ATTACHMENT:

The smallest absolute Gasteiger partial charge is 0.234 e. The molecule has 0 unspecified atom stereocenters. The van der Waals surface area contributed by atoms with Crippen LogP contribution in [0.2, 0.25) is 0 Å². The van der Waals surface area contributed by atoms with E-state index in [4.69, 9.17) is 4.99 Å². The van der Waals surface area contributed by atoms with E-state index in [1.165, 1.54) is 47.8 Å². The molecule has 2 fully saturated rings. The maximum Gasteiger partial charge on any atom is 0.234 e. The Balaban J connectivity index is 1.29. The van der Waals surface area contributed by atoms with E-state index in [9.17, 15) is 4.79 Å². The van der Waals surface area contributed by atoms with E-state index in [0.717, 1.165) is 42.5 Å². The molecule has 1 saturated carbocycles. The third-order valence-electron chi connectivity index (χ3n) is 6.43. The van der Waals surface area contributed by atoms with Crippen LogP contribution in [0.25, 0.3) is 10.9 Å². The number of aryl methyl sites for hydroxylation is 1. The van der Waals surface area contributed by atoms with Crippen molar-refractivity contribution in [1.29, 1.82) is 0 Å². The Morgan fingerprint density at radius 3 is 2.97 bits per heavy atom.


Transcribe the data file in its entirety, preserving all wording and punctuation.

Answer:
The smallest absolute Gasteiger partial charge is 0.234 e. The molecule has 0 unspecified atom stereocenters. The van der Waals surface area contributed by atoms with Crippen LogP contribution in [0.2, 0.25) is 0 Å². The van der Waals surface area contributed by atoms with E-state index in [4.69, 9.17) is 4.99 Å². The van der Waals surface area contributed by atoms with E-state index in [1.165, 1.54) is 47.8 Å². The molecule has 2 fully saturated rings. The maximum Gasteiger partial charge on any atom is 0.234 e. The Balaban J connectivity index is 1.29. The van der Waals surface area contributed by atoms with E-state index in [9.17, 15) is 4.79 Å². The van der Waals surface area contributed by atoms with E-state index in [0.717, 1.165) is 42.5 Å². The molecule has 1 saturated carbocycles. The third-order valence-electron chi connectivity index (χ3n) is 6.43. The van der Waals surface area contributed by atoms with Crippen LogP contribution in [0.25, 0.3) is 10.9 Å². The number of aryl methyl sites for hydroxylation is 1. The van der Waals surface area contributed by atoms with Crippen molar-refractivity contribution in [1.29, 1.82) is 0 Å². The Morgan fingerprint density at radius 3 is 2.97 bits per heavy atom.